What is a Galactagogue?

Galactagogues are substances that increase breastmilk production. They are commonly used to increase a dwindling milk supply or to help initiate lactation in the case of induced lactation or re-lactation.

When should I use a Galactagogue?

Galactagogues should be considered once all other methods of increasing milk production have been tried. These methods should continue while the Galactagogue is being used and include:

  • Ensuring your baby is breastfeeding properly to effectively empty milk from your breast. Ask your midwife or Lactation Consultant to check your baby’s position and latch to your breast and milk transfer during a feed.
  • Breastfeeding your baby frequently will help to stimulate the production of more breastmilk. Breastfeeding 2-3 hourly during the day and 3-4 hourly at night should increase your milk supply. Feed more often if your baby is hungry for more feeds. Do not try to create a routine for your baby by not feeding on demand, particularly while trying to establish breastfeeding.
  • Expressing more breastmilk approximately one hour after your baby has fed. If you express immediately after your baby has fed, you may only obtain a small amount of milk as your baby may have just emptied your breast(s) of the majority of the milk. Waiting for one hour will be plenty of time for your breasts to produce more milk and will also leave time for them to fill again after expressing, in time for when your baby is ready for his next feed.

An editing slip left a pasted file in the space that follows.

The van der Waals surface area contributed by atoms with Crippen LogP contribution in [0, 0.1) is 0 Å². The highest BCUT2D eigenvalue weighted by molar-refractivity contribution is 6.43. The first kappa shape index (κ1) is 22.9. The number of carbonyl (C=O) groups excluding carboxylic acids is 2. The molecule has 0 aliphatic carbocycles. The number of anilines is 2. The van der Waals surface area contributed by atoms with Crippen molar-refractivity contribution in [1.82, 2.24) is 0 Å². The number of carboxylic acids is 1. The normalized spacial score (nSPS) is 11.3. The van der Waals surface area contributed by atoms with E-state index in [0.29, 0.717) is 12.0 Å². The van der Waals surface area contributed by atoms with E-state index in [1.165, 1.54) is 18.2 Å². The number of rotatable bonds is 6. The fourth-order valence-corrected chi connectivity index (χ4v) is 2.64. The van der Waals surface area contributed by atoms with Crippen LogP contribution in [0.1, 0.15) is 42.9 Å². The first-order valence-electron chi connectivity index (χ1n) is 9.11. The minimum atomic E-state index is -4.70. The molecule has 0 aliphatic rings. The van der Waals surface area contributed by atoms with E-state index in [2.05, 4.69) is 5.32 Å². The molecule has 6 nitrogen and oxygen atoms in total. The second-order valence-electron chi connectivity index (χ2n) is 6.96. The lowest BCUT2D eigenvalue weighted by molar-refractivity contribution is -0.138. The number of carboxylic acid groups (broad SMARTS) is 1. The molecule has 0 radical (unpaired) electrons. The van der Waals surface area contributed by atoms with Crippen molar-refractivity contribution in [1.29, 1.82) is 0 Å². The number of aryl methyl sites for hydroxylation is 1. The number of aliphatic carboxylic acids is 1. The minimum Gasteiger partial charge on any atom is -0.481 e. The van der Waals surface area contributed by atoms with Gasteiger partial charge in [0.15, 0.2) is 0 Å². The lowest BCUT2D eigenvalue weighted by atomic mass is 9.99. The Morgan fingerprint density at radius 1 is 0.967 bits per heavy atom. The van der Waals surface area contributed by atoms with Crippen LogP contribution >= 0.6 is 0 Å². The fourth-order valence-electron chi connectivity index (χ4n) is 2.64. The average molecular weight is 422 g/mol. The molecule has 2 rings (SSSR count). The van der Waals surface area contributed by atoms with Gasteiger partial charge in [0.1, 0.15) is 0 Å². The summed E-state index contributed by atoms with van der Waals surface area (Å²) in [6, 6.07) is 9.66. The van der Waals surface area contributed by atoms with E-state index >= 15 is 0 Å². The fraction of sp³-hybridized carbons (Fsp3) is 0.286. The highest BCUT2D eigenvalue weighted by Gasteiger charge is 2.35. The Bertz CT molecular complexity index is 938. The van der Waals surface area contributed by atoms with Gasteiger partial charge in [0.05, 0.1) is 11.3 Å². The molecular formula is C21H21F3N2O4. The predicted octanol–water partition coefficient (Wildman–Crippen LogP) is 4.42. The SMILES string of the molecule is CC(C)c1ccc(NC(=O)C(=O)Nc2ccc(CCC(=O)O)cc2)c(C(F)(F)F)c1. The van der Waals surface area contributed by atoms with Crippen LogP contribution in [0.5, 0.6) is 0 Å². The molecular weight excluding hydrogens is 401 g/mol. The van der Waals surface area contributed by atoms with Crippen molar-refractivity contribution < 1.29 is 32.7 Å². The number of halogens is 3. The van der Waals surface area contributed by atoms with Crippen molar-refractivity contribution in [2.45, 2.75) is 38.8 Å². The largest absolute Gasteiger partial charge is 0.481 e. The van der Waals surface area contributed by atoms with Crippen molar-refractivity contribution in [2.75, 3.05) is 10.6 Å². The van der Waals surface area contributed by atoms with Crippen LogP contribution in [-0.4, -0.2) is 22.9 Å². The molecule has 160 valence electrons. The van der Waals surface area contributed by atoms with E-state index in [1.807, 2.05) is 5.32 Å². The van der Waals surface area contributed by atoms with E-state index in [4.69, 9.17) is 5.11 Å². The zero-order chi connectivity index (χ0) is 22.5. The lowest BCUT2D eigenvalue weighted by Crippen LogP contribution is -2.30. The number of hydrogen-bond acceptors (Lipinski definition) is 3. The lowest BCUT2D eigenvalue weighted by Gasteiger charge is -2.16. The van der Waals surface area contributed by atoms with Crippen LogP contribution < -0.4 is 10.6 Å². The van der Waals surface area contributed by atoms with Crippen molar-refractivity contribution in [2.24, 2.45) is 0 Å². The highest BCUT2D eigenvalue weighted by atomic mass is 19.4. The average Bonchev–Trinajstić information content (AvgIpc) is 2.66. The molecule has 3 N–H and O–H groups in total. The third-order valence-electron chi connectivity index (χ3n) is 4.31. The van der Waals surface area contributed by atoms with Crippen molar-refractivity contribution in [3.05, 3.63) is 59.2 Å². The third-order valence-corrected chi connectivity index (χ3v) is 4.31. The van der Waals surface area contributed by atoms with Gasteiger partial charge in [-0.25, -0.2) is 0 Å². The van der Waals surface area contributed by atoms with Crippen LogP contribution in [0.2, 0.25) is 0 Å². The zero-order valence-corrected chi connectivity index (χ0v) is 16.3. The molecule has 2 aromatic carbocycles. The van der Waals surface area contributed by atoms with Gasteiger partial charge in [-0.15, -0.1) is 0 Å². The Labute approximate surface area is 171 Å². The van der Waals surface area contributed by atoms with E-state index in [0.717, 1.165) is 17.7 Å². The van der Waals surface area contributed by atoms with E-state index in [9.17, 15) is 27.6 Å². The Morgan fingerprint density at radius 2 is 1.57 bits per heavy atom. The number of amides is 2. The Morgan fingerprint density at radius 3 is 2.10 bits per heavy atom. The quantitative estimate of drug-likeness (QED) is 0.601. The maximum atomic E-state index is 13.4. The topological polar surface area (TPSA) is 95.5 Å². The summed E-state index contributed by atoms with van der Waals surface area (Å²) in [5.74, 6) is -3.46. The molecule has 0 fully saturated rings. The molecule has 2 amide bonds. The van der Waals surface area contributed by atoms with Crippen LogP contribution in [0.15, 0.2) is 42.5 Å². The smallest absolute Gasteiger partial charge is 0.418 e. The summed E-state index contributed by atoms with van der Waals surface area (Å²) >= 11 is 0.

• Having frequent skin-to-skin contact with your baby – this will promote the production of Oxytocin, a vital breastfeeding hormone.
  • Avoiding dummies and nipple shields unless you have been advised to use a nipple shield by a lactation consultant. Dummies can inhibit demand feeding as they restrict the breastfeeding cues that your baby will display to tell you she is hungry. They can also cause nipple confusion if introduced too early, resulting in baby having difficulty latching onto your breast and feeding effectively. Nipple shields can reduce how effectively your baby empties milk from your breast (milk transfer) and therefore milk supply.
  • Avoiding using formula unless you have been advised to top baby up with formula by a medical professional. Formula feeds substitute for breastfeeds, this means your baby will breastfeed less frequently so your body will receive less stimulation to produce milk.
  • Ensuring you are eating a healthy balanced diet to provide yourself with enough high quality nutrition to produce sufficient breastmilk.
  • Making sure you are keeping yourself well hydrated by drinking enough water.
  • Being well rested. Having a new baby means you are more than likely sleep deprived; it is very important that even if you can’t sleep, you rest. This means not keeping yourself too busy. Accept offers of help from family and friends – having someone shop, clean and/or cook for you fairly frequently can make a huge difference, don’t be afraid to ask for help from people who you trust. If you can have a nap during the day, this may help you catch up on missed overnight sleep.
  • Trying to reduce your stress levels by incorporating stress-management techniques such as Vimala McClure’s controlled belly breathing.
  • Once you have done all of the above, a galactagogue may complement your efforts.